Step into your true potential. That means living whole-heartedly. Not half of your heart, not half of your purpose, not hiding half of you. Whole. Do everything with your whole heart. As a whole of who you are. Start living on purpose. With your purpose. Go read my article on Following Your Dreams. And start doing it.
You can use this time and energy that you have right now to make progress. To move in the direction that you want. Or you could use it sitting here worrying about other people and living in fear. And what’s the worst that can happen? Let’s play a little game and go through some worst-case scenarios.
Worst case scenario #1: You lose people.
Like I said earlier if people don’t stick around while you live fully in your best and highest self, they are not your people. They were not meant for you. Unconditional love means you are allowed to live wholeheartedly. It means you are supported and encouraged to live wholeheartedly.
And for the people you might lose in your life, because let’s be real - it could happen. That’s ok. It doesn’t say anything bad about you. And it doesn’t mean there is anything wrong with you. You could be the ripest peach in all of the land, but there will still be someone out there who doesn’t like peaches. That doesn’t make you any less juicy or delicious.
When others don't support you
So what might be happening behind the scenes for these people to leave? Or not be supportive? It’s likely that they’ve gotten used to your way of being in the world. Not everyone responds to change the same. It might put them off a bit to see you living in a newer, truer way. The changes in you could change the dynamic of the relationship.
While relationships should always be growing and changing along with us, not all relationships are built that way. I talked about this in my article on Friendship Breakups. You are not responsible for someone else’s response to your presence. That’s on them. Let’s say you have a fear of being intimidating. Instead of wording that as being intimidating, change it up to the other person feeling intimidated. Do you see what I did there? I changed the wording to show it is the other person’s experience navigating their feelings - not yours.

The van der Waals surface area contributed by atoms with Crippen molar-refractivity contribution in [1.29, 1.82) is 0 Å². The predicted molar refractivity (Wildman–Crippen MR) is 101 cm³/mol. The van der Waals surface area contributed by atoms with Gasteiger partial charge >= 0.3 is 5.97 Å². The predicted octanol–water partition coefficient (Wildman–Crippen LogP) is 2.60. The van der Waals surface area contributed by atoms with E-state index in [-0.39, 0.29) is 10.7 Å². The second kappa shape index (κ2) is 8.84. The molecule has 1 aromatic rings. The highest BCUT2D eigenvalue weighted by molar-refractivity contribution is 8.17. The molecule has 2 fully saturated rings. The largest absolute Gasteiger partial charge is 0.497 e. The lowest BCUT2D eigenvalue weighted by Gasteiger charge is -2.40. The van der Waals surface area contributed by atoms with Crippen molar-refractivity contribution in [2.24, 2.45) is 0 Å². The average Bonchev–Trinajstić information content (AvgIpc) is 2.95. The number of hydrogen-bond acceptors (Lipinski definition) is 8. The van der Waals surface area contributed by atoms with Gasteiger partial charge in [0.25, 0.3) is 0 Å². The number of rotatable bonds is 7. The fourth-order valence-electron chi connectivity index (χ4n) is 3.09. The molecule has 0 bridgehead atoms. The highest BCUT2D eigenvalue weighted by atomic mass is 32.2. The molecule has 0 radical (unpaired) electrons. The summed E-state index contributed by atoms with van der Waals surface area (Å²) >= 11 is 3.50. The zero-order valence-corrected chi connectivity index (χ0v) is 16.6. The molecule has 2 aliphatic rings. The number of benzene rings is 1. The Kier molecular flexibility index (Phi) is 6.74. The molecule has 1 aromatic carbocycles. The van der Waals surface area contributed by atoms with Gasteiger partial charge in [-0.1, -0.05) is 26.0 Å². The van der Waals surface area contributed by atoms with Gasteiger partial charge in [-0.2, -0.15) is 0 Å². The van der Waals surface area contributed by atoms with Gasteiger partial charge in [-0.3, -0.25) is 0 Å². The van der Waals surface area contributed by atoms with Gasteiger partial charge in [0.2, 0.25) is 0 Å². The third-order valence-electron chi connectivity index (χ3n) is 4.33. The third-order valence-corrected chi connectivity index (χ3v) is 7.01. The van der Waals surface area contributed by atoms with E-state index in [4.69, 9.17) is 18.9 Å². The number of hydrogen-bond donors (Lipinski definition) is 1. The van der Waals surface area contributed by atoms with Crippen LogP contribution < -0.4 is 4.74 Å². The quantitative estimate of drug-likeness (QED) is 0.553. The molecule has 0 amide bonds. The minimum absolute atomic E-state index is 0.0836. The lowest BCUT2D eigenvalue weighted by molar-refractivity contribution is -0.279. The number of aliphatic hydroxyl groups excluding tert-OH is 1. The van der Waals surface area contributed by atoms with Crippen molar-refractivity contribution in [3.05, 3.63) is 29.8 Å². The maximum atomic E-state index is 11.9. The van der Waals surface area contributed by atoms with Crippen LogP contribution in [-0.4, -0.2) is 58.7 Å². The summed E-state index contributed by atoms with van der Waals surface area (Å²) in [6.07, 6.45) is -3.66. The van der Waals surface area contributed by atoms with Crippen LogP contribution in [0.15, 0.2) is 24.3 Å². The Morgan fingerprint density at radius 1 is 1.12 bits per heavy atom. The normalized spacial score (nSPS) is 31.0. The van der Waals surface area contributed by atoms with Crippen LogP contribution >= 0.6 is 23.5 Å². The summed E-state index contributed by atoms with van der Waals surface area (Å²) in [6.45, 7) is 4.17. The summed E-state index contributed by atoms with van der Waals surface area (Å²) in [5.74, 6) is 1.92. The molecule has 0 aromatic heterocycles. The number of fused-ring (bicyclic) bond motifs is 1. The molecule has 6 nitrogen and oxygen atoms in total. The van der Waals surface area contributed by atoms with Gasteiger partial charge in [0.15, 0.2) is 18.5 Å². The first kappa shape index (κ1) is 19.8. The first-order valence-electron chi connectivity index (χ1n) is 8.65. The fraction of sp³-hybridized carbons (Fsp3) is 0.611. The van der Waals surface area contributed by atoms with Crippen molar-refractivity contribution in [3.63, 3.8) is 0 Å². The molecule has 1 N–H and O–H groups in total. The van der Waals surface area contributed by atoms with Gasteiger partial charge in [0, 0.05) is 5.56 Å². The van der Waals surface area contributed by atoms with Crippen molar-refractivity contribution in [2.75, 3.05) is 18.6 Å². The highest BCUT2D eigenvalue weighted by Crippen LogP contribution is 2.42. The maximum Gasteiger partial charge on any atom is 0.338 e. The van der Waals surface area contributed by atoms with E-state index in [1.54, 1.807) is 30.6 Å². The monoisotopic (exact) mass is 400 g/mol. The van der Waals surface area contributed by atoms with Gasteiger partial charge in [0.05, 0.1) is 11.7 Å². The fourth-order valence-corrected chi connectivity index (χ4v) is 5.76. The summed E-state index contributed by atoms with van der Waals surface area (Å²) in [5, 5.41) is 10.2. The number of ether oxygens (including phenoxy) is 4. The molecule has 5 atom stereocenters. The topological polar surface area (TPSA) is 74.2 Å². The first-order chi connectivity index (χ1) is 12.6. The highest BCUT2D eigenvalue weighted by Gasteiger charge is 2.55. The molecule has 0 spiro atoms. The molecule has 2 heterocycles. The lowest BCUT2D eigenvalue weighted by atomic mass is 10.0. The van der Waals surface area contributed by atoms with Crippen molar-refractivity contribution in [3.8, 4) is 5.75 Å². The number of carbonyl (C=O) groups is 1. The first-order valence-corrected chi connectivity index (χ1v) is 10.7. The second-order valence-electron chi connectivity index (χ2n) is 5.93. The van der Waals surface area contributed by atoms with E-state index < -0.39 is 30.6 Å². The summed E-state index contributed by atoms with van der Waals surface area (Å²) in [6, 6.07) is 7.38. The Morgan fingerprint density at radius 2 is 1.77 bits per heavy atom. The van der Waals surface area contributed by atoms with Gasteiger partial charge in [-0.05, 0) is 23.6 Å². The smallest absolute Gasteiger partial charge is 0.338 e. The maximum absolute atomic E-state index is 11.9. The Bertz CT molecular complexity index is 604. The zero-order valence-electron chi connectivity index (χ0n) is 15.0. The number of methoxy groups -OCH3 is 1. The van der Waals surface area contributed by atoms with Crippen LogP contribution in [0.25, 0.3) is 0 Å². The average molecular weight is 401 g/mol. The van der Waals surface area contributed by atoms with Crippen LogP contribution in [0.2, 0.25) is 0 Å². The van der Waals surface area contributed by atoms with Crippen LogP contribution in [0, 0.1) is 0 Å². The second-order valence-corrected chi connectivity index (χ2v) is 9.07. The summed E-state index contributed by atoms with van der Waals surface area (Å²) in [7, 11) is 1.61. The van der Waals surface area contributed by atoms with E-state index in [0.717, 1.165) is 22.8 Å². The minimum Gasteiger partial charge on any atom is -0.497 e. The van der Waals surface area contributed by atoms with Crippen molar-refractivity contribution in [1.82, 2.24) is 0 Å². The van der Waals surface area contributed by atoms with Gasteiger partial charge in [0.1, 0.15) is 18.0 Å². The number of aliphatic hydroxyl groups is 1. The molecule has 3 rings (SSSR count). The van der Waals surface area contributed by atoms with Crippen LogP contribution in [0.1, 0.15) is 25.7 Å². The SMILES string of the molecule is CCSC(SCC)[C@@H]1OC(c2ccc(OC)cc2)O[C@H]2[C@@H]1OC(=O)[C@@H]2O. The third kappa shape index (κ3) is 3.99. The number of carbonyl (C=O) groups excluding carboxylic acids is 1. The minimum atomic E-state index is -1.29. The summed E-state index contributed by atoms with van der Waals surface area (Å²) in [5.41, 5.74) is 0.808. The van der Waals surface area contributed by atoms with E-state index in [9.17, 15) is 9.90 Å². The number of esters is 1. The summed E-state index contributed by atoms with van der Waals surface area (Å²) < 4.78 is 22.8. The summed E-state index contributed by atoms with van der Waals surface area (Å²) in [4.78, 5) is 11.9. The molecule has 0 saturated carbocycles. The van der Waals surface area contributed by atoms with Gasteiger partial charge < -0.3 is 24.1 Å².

Worst Case Scenario #2: You don’t like the way it feels or it’s too hard to live authentically
Just like others might struggle to accept this seemingly new version of yourself, you might too. For some, it might feel liberating. Like a caged bird finally set loose. Or it might feel like being pushed on a stage, with a bright spotlight and a microphone, in front of a waiting audience. It’s also quite possible to feel a mix of the two, and that’s ok.
But think about a time when you were empowered. What would have happened if you had played small at that moment? In the moments leading up to you feeling empowered? That situation would have been drastically different, right? You wouldn’t be sitting here thinking so fondly of that memory. So show up for yourself again. Choose to make your future self proud again.
Worst case scenario #3: You fail
I’ll keep this one short. You only fail by not beginning. Failure is a part of the journey. Thomas Edison once said “I have not failed. I've just found 10,000 ways that won't work.” This means that we all can use our failures as a way of learning. And if we are learning, we are not failing - we are growing.
And while we are on the subject of failing, let’s give ourselves a little bit more credit than that. What if you don’t fail? Believe in yourself. If you need more of a pep talk on this, go read my article on Imposter Syndrome. Because you are not the imposter here. If you are following where your heart is being called to, you have to believe that you belong there.
Yes, it’s uncomfortable to show up. I get it. Trust me, I still find myself getting nervous. But being uncomfortable doesn’t have to be a bad thing. That feeling is just a visitor passing through, it does not live here in your world.
And before I leave, dump your excuses on me. Let’s hear it. You don’t have time, you don’t have money, you don’t want to offend someone else or rock the boat. Well, when you open yourself up to your true potential, life has a way of handing you everything that you need. It might not happen right away, but it will happen. Because it’s your soul’s purpose.
The Value of our Purpose
And no one person’s purpose is greater than another. We all have something to contribute to this world. Whether that is physical work, mothering and nurturing, or supporting a greater change in this world. The part you play has value. It impacts all of our futures, even if it feels like it’s only in the smallest of ways.
I hope you start to show yourself to the world. Living in your purpose. And I hope you celebrate that. Because you have so much to offer the world. And to yourself. Show up powerfully in all that you do. Take up space, it is yours.